PTSD was related to ever seeking treatment, number of services accessed, and seeking mental health treatment. One potential explanation is that PTSD is a complex constellation of symptoms that may be more likely to be diagnosed by a mental health professional than by a general medical professional. Interestingly, lifetime depression was a significant predictor of seeking medical help and was not a predictor of mental health service utilization. Although Lewis and colleagues (19) previously found that depression was predictive of formal help seeking among women, unlike the study presented here, they did not differentiate between medical professionals and mental health professionals. Depression is frequently associated with worse global health ratings, more reported health concerns, and more severe concerns, a greater likelihood of seeking medical treatment for unexplained physical symptoms, and more emergency room visits, and some evidence suggests that depression mediates the relation between PTSD diagnosis and physical health complaints (25,26,27). This strong relation between depression and physical health may serve to partially explain its prediction of medical service utilization in this study. Further research could elucidate factors influencing rape victims' decision to seek medical rather than mental health services for their depressive symptoms.

The women in our sample endorsed relatively high rates of past-year substance abuse, underscoring the importance of standard assessment for substance use disorders in this population. The elevated rate of substance abuse among rape victims is consistent with previous research (12,14,28), and lack of a strong relationship between substance use and help seeking also is consistent with prior studies (6). It is possible, given the wording of our question ("Have you ever contacted a professional for help with emotional problems?"), that we underdetected receipt of services for substance use disorders. Further, several service modalities often used to treat substance abuse (for example, group therapy, inpatient hospitalization, residential treatment, and day treatment) were not specifically referenced in the prompts for type of service provider.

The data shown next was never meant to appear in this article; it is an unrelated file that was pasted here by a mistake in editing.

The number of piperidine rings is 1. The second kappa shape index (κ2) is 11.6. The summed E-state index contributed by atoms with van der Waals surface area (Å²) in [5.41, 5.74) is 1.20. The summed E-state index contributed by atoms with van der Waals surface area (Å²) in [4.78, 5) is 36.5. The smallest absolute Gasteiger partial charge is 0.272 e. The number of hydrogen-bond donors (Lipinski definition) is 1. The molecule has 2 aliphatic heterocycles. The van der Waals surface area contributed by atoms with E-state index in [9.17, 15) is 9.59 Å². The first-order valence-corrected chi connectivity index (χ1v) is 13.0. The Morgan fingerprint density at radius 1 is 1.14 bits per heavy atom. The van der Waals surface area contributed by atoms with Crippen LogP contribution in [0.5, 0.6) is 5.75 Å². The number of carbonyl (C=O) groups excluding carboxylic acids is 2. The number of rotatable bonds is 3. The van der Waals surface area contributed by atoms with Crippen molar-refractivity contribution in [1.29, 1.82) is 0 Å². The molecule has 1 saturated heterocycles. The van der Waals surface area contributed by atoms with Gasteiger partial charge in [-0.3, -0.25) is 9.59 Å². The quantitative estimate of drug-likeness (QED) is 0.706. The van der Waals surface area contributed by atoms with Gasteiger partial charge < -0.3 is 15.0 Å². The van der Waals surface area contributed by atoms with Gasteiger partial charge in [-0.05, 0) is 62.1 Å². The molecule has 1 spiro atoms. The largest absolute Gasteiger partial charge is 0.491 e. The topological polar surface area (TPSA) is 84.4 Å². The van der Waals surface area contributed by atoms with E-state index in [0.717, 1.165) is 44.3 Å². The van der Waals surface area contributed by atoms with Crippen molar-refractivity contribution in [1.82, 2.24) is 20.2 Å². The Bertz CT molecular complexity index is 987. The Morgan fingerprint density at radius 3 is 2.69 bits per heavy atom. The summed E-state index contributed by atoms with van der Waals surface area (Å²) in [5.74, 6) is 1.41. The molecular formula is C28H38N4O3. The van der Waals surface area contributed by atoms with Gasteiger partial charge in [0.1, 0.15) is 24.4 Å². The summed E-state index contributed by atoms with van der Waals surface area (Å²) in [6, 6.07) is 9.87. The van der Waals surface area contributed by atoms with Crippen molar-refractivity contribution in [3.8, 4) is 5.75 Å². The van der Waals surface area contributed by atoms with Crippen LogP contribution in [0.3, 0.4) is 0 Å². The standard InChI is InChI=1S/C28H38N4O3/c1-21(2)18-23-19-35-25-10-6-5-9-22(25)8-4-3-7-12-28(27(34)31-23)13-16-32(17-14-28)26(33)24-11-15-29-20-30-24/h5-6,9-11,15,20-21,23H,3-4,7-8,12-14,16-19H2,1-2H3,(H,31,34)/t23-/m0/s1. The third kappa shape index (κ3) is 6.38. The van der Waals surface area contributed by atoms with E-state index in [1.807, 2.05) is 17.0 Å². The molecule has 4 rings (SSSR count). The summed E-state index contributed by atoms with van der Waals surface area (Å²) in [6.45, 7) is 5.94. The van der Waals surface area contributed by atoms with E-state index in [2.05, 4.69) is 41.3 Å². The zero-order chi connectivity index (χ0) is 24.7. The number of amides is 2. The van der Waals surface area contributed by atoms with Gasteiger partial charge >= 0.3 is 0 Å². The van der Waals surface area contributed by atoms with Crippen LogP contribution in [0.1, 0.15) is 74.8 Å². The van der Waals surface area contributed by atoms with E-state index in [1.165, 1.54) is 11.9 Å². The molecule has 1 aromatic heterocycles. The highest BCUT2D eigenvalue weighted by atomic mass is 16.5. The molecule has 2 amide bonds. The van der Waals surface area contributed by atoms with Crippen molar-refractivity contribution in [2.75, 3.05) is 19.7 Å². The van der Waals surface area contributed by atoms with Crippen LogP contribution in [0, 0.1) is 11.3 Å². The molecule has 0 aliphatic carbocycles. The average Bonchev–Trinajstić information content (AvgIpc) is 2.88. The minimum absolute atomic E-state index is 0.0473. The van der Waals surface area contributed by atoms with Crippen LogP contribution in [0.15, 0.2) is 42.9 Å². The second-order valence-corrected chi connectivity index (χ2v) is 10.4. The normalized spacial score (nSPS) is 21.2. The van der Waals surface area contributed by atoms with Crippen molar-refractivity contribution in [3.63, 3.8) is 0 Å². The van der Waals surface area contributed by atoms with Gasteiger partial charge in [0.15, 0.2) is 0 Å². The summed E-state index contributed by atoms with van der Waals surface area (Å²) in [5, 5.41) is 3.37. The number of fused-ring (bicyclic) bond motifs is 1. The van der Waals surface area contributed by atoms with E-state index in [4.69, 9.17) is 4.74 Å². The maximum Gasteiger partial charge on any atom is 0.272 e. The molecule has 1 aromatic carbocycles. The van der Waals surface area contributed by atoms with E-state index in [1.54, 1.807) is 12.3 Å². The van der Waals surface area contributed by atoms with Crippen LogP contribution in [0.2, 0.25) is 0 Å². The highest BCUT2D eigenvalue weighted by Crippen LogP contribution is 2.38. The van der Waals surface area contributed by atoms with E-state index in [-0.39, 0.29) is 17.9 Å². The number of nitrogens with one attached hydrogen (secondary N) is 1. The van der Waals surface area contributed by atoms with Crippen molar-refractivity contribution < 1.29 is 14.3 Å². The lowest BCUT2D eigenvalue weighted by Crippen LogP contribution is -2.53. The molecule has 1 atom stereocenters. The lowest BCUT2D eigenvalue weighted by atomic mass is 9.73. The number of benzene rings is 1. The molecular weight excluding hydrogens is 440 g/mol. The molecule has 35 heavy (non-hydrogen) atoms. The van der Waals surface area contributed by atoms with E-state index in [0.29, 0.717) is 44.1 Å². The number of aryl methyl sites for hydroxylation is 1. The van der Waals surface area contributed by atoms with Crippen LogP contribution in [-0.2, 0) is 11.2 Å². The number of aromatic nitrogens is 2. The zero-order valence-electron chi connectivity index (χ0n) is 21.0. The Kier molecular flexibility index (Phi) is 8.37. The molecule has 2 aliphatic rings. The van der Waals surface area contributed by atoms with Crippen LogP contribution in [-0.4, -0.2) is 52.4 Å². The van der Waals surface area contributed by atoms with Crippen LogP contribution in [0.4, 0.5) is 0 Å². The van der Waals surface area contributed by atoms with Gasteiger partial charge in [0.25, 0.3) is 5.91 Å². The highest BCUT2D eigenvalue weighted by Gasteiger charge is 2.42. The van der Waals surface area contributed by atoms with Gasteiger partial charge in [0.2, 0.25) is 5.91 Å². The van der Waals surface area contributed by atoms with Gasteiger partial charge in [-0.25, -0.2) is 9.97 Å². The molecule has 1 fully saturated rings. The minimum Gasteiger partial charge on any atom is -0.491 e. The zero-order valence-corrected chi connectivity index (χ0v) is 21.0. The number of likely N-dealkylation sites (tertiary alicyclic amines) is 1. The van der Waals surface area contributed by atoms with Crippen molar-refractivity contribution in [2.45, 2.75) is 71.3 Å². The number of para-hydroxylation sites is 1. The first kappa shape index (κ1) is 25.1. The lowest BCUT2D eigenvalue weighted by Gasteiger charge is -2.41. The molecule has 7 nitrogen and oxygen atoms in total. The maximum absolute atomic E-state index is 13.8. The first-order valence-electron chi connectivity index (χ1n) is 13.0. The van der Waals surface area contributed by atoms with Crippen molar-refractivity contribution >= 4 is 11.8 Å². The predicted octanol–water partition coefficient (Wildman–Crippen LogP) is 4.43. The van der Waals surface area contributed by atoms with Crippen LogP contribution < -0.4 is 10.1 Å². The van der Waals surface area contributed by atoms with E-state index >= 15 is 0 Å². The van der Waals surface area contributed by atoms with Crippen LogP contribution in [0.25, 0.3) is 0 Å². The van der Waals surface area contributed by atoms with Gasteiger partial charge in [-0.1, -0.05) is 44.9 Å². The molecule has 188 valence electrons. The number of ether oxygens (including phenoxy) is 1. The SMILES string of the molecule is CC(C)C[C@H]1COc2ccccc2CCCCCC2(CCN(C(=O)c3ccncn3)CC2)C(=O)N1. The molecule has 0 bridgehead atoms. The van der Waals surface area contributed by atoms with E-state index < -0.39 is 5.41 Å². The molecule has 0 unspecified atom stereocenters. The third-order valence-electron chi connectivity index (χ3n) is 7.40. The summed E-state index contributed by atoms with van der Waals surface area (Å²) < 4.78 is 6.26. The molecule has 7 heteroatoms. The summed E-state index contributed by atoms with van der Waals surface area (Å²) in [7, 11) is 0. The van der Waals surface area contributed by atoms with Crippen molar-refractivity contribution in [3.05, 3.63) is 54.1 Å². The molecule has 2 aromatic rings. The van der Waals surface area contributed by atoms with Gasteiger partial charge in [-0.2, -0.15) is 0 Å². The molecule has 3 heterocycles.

Neither type of rape nor history of multiple rapes was found to be important with respect to help seeking. One possible explanation for this finding is that this study assessed general help seeking, not assault-related help seeking. Because forcible rape has been found in previous studies to be associated with greater life disruption, compared with other forms of rape (29,30), it was hypothesized that forcible rape would be associated with higher rates of help seeking than drug- or alcohol-facilitated rape and incapacitated rape. This hypothesis was not supported. However, a majority of our sample had experienced a forcible rape (nearly 80%), thereby limiting our power to detect possible differences among rape types. Additionally, no incident characteristics were predictive of help seeking in this sample.

This was one of the first studies to examine social and psychological correlates of multiple forms of help seeking by using a large, representative sample of adult rape victims. This study also had several limitations. First, findings were based strictly on retrospective self-report data, which introduces potential recall biases. Second, our interview was necessarily brief because a lengthy interview would have been cost-prohibitive. Use of a brief interview prevented a comprehensive assessment of help seeking (for example, amount of help seeking, informal help seeking, and forensic medical examination postrape), as well as the temporal directionality of rape, mental health outcomes, substance abuse, and help seeking. Additionally, other forms of potentially traumatic events that have an impact on help seeking (8), such as physical assault and child sexual abuse, were not assessed. It should also be noted that this study examined general help seeking for emotional problems among rape victims and is therefore not restricted to rape-specific help seeking. Finally, future research should include analysis of possible interactions between incident characteristics and rape type.